Shazam currently processes more than 100m tags a week, this is 150% more than a year ago, and currently has more than 80m global users.
It's not just casual Pinterest users making their own boards and pinning images, brands are fast discovering that sharing and adding pins to their own products can be an effective way to drive users to their ecommerce sites.
As of September 2013, the three year-old social channel has over 70m users, and according to a recent study Pinterest is driving more traffic to publishers than Twitter, LinkedIn, Reddit and Google+ combined.
Pinterest's aesthetic style is also seeping into most corners of ecommerce. From eBay's recent homepage overhaul, to Etsy's vintage, bespoke world of homemade trinkets.
It's this visual style that brands are realising is the key attraction for users on Pinterest. So how do brands let consumers know about their own presence on this burgeoning and increasingly integral channel?
Sony has recently began sending out dedicated emails highlighting Pinterest; integrating its own boards and pins into the email and driving traffic to its Pinterest page. Integrating Pinterest has led to a 70% higher average open rate for Sony, and an average 18% higher click-through rate.
How are other brands integrating Pinterest with their emails? Here are 20 examples:
Carter’s has the only website out of 100 major US multichannel retailers to feature responsive design.
The Search Agency’s mobile experience scorecard published this week, highlights 100 ecommerce sites and rates them according to their mobile readiness.
Although over ninety companies operate effective dedicated mobiles sites, Carter’s was the only company to achieve full marks in the site format category because it operates an entirely responsive website.
Responsive web design means that the same website can be deployed for multiple screen sizes, and is the best way for ecommerce sites to increase conversion on mobile devices.
Before reading the The Search Agency's report I didn’t know much about the retailer Carter’s; it’s a USA based manufacturer of children’s clothes, however as this is posited as a leading example of responsive design, there must be some valuable lessons to learn from it.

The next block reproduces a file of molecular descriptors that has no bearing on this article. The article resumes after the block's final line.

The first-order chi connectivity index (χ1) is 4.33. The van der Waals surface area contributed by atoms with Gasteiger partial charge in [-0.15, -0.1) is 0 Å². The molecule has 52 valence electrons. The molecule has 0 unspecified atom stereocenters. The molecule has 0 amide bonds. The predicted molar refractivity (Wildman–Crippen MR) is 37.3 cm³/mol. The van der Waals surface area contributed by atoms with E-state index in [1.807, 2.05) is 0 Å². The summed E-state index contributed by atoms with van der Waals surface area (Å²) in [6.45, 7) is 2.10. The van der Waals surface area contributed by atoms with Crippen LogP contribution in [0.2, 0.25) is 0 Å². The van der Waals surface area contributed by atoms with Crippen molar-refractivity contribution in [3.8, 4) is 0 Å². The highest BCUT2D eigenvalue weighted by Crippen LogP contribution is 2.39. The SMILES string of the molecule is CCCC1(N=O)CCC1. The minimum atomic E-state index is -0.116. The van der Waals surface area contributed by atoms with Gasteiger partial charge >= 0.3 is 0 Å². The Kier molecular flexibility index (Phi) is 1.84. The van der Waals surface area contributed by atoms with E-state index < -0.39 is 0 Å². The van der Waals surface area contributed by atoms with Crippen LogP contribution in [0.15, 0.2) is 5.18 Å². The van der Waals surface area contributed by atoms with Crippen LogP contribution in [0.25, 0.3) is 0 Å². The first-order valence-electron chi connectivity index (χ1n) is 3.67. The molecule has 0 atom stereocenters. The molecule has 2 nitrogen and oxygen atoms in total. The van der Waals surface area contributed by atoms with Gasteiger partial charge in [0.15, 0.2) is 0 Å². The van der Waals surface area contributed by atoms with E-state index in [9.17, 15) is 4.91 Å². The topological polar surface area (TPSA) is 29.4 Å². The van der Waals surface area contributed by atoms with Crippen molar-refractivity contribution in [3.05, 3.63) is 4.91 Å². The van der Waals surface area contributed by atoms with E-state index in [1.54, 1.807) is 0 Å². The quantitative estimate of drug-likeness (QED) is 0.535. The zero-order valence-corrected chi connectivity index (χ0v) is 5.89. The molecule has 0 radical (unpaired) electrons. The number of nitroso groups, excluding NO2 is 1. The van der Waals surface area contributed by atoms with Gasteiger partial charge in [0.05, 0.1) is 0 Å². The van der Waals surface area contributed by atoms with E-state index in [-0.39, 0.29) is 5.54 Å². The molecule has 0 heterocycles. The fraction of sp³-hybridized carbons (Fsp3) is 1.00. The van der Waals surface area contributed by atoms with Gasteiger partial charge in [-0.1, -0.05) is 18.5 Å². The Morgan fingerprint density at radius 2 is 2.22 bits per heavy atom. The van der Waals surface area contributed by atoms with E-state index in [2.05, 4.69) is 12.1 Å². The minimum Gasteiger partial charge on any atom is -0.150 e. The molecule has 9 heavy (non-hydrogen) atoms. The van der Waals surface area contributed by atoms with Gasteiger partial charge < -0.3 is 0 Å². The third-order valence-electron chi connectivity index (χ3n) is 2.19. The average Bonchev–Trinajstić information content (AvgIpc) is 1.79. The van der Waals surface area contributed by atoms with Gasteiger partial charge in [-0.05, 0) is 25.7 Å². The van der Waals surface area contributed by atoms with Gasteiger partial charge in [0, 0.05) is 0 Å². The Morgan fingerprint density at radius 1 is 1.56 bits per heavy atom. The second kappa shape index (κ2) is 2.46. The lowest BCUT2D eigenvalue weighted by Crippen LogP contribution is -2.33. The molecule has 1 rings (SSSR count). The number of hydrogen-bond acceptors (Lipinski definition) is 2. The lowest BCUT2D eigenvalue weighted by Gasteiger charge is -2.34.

First there was prankvertising, now there is spoof prankvertising.
There are so many metatextual layers going on here that I might need to have a lie down with a cold compress applied to my forehead.
But while I’m still relatively vertical, let’s take a quick look at the Canadian advertising agency John St.’s reaction to the latest trend in fear-mongering online videos.
I wrote about prank advertising earlier in the week, where I discussed the relative merits (or lack thereof) of six recent examples, then shortly after I was directed towards this series of online videos…
The Search Agency has just published its Mobile Experience Scorecard, reporting on 100 different US multichannel retailers and their relative mobile readiness.
The report gives each company’s mobile site a score out of five based on seven different criteria: page load times, site format, store locator, search box, social media presence, app presence and click-to-call.
The outdoor and sports gear retailer REI came out at the top with a total score of 4.74, losing a mark for site format and app presence. No retailer achieved full marks across the board.
The major finding here is that of the 100 companies, only one has a dedicated responsive website. The children’s clothes retailer Carter’s.
Responsive design is a key way to increase conversion rates, however 91 of the other companies researched do operate a dedicated mobile site.
It should be noted that this independent study uses benchmarks of its own creation, and is influenced by the subjectivity of its own panel of experts. However it still makes for an interesting overview.
Here’s the top 30 of the 100 companies studied: